Task 2. Loading the vehicles. Again, I wish I had Herculean strength for this one, but it takes more brain than brawn to stack up bags while leaving room for the little ones and making sure the stack doesn’t collapse and crush anyone essential to the trip.

Task 3. From curbside to Check-in. Not losing track of a bag or a wandering child is an equally taxing job. We’ve never lost anything or anyone during this task, but Heather’s mom once had a camera stolen in the chaos in San Diego.

Task 4. Security checkpoints. Valuable electronics and precious breakables all overload our carry-on luggage and backpacks. Each one must be unpacked for scanning. Coats and shoes must be stripped. Strollers must be broken down. If one escapes further scrutiny, simply repacking four carry-ons and redressing multiple human beings are your next tasks. If one arouses terrorist suspicion with scrapbooking items and baby bottles, the task may be lengthened by twenty minutes for extra dissection and reassembly.

Task 5. Plane boarding. The parade of people and possessions is narrowed to the slim aisles of an airplane. Children are corralled into proper rows. Sufficient bin space is sought and—if found—luggage is hoisted high into the overhead space for precise positioning. If space is not found, valuable breakables are chucked underneath the plane by airplane staff, voiding all earlier hopes and efforts.

Task 6. Sleep/awake cycles. You want babies to sleep. But not too much. You want kids to stay awake. But not the entire time. It’s a delicate balance where no one is completely fried to the point of meltdown but no one arrives to the destination on an entirely different sleep cycle than the rest of the family.

Task 7. Layover endurance factor. We’ve had international layovers as short as 4 hours and as long as 12 hours. Exhaustion has fully set in as you now want to sleep but know you should stretch and walk. It feels like purgatory. At least when you’re on a plane you know you’re moving; terminals are terminally hellacious.

Task 8. Layover city routines. Tasks 4 and 5 repeated. Every European stopover we’ve had has required a second trip through security, and of course another re-loading of the airplane. No easier than the first time.

Task 9. Customs and immigration.  They have you fill in these forms declaring what kind of produce and imports you’re bringing with you, and you probably won’t have a clue what exactly to “claim” and what not to. It’s pretty serious business and probably can land you with heavy fines or jail, I guess. Do your best on the forms. And pray for a fast-moving line and cheerful custom inspector once it’s time to de-plane. Otherwise, you and your small children may spend the night in the clink.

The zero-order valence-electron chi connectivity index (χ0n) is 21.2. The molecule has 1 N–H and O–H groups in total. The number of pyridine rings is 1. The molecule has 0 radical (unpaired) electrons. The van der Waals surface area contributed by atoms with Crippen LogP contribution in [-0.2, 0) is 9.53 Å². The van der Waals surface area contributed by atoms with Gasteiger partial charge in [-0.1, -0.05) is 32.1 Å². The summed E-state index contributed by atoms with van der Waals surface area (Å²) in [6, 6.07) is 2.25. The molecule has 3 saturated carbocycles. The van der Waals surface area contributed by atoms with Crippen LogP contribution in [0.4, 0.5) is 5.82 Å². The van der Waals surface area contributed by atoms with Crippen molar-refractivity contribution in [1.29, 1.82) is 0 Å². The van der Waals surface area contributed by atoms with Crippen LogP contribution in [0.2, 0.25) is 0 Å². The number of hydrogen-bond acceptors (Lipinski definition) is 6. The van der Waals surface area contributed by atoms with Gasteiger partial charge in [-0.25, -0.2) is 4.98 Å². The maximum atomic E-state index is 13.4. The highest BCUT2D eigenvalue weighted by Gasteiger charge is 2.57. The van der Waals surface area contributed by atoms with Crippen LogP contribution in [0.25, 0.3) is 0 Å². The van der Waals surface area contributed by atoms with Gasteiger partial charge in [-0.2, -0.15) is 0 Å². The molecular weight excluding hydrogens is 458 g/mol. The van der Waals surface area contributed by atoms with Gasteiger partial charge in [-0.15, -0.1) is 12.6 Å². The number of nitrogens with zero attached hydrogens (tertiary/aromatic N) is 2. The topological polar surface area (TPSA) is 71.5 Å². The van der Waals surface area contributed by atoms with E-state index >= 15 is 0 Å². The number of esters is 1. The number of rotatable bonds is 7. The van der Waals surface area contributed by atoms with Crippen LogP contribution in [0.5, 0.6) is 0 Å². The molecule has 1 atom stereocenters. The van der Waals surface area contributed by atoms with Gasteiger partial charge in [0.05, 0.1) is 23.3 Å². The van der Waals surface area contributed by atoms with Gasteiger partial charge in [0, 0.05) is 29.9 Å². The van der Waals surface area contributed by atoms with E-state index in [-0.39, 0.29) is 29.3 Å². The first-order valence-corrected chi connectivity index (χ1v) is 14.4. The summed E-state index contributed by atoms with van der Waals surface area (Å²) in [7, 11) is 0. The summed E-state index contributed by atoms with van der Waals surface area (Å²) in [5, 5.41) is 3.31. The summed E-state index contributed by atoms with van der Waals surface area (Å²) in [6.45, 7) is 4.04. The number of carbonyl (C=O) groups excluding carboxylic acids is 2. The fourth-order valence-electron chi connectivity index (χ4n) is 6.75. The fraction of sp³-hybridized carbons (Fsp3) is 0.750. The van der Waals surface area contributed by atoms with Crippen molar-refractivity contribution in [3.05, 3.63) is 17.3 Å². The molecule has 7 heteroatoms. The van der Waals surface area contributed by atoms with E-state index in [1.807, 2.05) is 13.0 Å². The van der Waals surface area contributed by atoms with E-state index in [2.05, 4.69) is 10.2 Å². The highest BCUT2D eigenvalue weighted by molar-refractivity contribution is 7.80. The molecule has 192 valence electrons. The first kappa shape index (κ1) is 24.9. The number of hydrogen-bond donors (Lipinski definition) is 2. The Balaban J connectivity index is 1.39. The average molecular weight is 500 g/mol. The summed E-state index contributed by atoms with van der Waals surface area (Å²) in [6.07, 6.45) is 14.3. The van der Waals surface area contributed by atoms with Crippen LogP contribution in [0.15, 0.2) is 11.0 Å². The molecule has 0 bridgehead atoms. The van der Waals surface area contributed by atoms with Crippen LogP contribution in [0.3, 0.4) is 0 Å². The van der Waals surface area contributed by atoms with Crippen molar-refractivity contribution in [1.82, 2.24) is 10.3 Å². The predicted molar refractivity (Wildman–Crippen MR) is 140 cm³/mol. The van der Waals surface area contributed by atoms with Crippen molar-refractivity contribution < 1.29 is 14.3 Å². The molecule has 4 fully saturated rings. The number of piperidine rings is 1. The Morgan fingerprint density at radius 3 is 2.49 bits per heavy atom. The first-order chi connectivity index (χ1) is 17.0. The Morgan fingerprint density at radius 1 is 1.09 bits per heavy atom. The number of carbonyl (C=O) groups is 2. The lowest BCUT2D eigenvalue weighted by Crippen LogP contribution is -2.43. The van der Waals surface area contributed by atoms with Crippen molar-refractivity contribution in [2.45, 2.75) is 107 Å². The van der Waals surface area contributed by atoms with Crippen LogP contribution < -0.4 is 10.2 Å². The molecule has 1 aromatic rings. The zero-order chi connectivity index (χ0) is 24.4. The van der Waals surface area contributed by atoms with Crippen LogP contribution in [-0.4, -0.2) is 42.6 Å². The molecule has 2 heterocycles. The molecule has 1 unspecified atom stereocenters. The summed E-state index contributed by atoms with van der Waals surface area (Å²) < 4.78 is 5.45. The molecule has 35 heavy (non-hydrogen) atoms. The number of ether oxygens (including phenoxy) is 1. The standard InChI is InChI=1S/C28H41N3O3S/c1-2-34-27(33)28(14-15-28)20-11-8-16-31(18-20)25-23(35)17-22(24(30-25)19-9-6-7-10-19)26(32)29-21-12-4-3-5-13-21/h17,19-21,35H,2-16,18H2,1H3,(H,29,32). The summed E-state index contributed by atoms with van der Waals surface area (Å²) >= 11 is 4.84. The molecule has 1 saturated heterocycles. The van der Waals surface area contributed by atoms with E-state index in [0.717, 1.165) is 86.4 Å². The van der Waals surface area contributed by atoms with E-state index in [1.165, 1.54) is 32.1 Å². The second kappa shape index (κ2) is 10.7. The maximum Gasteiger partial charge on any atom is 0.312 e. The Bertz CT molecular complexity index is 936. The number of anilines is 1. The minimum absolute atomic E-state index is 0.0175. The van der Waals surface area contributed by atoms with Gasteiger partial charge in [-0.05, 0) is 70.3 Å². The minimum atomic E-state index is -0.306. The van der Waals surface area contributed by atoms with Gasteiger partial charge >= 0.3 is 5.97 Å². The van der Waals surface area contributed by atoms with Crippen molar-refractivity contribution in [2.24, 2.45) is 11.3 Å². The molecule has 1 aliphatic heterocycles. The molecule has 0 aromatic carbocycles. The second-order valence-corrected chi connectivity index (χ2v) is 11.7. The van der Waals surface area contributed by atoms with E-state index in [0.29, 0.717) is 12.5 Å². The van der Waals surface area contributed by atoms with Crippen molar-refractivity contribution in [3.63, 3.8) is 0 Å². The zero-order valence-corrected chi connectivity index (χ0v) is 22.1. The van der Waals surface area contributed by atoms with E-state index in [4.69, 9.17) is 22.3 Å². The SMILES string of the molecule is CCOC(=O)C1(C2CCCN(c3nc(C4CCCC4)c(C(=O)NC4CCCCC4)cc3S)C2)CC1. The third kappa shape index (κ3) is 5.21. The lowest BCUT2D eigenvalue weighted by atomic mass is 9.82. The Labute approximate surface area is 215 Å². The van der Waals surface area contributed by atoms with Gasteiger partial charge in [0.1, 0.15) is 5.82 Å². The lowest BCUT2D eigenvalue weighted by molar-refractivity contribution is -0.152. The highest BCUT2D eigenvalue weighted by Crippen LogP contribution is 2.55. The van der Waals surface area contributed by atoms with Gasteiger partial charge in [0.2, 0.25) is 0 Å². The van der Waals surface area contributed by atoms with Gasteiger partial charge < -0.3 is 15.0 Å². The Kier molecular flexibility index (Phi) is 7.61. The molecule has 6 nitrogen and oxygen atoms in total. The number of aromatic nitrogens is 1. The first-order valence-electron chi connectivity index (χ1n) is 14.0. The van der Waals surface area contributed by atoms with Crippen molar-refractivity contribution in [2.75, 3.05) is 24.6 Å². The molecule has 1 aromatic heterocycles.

Task 10. Luggage retrieval. One day—I dream—this will be a less difficult experience. I’ll have two strapping sons and an eagle-eyed daughter to locate our bags and haul them to our getaway van/truck. Right now, this is a ridiculously impossible task. Even if all the big luggage fits on two carts, you still have carry-ons that needed wheeling. And—if you recall the fact that you’ve just traveled for 36 hours—it’s likely that your small children, neither strapping nor eagle-eyed, are probably crying passionately in a heap in the center island of the baggage carousel. Did I mention this is all “best case” scenario? Some of your luggage may never even arrive.

Task 11. The final leg. One more time packing up a car, and then unpacking. One more time arranging children in car seats, and then carrying them in the house asleep (or carrying them into McDonald’s asleep where they will then precede to sleep under the table with face on the floor). One more time fighting off sleep to entertain groggy or spastic children. If you’re lucky, it’s a short ride. If you’ve angered the gods during the first ten tasks, you’ll get a ticket for going down a one-way leaving the airport, your church’s old van will break down, or you’ll lose a piece of luggage off your roof. Or all three.

Task 12. Sleeping through for two straight nights. After 36 hours with little to no sleep, you’ll want to sleep for 16 hours the first night. And you will. And after sleeping for 16 hours the previous night, you’ll only want to sleep about 4 hours the second night. And you will. But if you can manage to not oversleep the first night too much and not under-sleep the second night too much, the third night should be a decent night.

And sincere rest is all you’ll beg for after completing your twelve tasks.